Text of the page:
By allowing the Chinese communist party to have any interest whatsoever, whether it’s in understanding the technology, or it is in allowing people to actually physically touch the code or the hardware where the code runs, it’s all vulnerable. TikTok s use of a powerful Chinese algorithm, and the resulting collection of user data, has revealed another possibility: the likelihood that apps from China may be operating with secret access keys, master passwords, and secret commands, called backdoors. In spite of that risk, James told me that thousands of Chinese apps are accepted in the Apple and Google app stores every year without a proper vetting process.

So, how does Apple vet Chinese apps that are trying to enter its app store? A lot of Chinese apps actually sneaked into the U.S. app store as if it is native. Right? So that is the first problem. The second problem is when Apple app store checks the apps, it checks very basic stuff. So, basically, Apple published a set of rules, and every mobile app needs to follow those rules. Apple only checks off those kinds of things, but as for whether the app is kind of tracking the customer behavior and you know send the private data into a third party server, or use that for commercial purposes or other purposes, Apple has no way to check it. So, in that sense, every mobile app has a widely open back door that can do whatever they want to.

Silicon Valley may be the country s best line of defense against malicious apps from China. But they seem uninterested in that responsibility. How much control or how much reign does the national security establishment have on the Silicon Valley?

None, zero. In fact, a Silicon Valley despises the national security establishment. Now there’s a few people that have worked within, um, government, but what happens is many of them are entrepreneurs or people that think outside of the box. And of course, what you find when you come to Washington, D C is it abhores, you know, people that think outside of the box, they want conformity and they want you to be, be bureaucratic. So, they don’t tend to last very long and they don’t tend to make much headway because in order to actually innovate in government, you have to have patience.

You have to be wily and you have to kind of figure out where is the way that you can actually make, um, you know, progress happen. There’s not a lot of people that are willing to do that because they get frustrated by the bureaucracy. In 2017, General Secretary of the Chinese Communist Party, Xi Jinping, announced a bold plan for Beijing. He predicted that China would catch up with the United States in AI by 2025 and lead the world by 2030. China may have reached that goal earlier than they had planned.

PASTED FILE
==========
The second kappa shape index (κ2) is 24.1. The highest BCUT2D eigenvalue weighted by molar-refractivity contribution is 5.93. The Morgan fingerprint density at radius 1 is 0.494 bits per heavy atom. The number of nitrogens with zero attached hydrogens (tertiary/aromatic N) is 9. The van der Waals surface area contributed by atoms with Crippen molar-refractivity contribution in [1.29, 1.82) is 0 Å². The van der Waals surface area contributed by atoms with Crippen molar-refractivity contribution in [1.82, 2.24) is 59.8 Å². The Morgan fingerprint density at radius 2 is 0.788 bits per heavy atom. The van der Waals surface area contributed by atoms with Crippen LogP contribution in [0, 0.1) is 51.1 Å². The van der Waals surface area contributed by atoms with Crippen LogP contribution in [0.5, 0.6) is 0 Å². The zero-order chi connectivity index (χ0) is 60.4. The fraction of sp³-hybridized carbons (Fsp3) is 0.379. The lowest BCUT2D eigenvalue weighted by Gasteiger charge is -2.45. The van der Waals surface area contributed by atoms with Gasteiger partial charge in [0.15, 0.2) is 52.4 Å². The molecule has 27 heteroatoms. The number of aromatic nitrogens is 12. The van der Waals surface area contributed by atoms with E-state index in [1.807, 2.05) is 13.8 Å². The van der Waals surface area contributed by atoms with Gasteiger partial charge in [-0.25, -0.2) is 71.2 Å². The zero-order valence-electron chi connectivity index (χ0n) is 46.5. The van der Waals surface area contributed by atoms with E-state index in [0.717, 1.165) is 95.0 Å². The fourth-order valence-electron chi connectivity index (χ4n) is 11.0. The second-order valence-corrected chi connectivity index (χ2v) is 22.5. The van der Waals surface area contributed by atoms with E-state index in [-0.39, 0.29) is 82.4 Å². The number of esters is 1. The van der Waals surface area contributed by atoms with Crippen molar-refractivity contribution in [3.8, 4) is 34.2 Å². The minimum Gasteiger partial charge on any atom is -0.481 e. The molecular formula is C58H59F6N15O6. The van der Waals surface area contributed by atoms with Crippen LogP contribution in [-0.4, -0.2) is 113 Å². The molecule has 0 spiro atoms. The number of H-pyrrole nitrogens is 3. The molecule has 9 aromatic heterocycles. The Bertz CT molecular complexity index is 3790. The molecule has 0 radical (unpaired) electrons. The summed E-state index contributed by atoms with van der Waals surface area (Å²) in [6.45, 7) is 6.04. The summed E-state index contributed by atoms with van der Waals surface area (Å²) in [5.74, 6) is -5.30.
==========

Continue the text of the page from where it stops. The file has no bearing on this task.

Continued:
Although America still leads in cutting-edge AI technology, China has surpassed America in AI application. They accomplished this by collecting far more data. More data means better AI. I believe that, in the eyes of Xi Jinping and his colleagues, Big Data and AI are more than just another curious technology. Xi openly stated that Big Data is the most critical national resource for China. Why would he believe so? Likely because the CCP knows exactly what Big Data and AI are capable of, how they can be used to control over their own people and manipulate other countries. Best of all, the Party is confident that their political system guarantees China a reliable advantage
in data collecting and AI application over the free world.

I mean what do you think is the biggest strength America still has today over China? The constitution. I think the constitution, as an idea, as a foundation for how to build a society, a blueprint, if you will, for how to build a human society, where you have human frailty and you have to deal with it, and you have to ensure that the way you deal with that is to ensure that no human or humans can have ultimate power. I think that is the strength of America. Our total existence as a free society, where people are allowed to live as they want and reach their, to present potential is at risk from the tools that we ourselves built. And the Chinese communist party have appropriate and begun to, you know, use extensively to undermine our society.

It has been 244 years since this nation was founded. At that time, a claim was made. We hold these truths to be self-evident, that all men are created equal, that they are endowed by their Creator with certain unalienable Rights, that among these are Life, Liberty and the pursuit of happiness. I believe if these claims are true, they must
be true then, true during the civil war and true today.

If you go back to the founding of this country, it wasn’t everybody that decided, Hey, we wanted a free country. It was a few, it was a determined few that were not going to be subjugated, that they were going to stand up for their rights. And they were going to find other people that were like-minded and they were going to work together to build this new land. And those people exist today.

We just have not been fighting to get, so yes, absolutely. We can win. We just have to stand up and fight. Fighting together. Democrats and Republicans. Absolutely.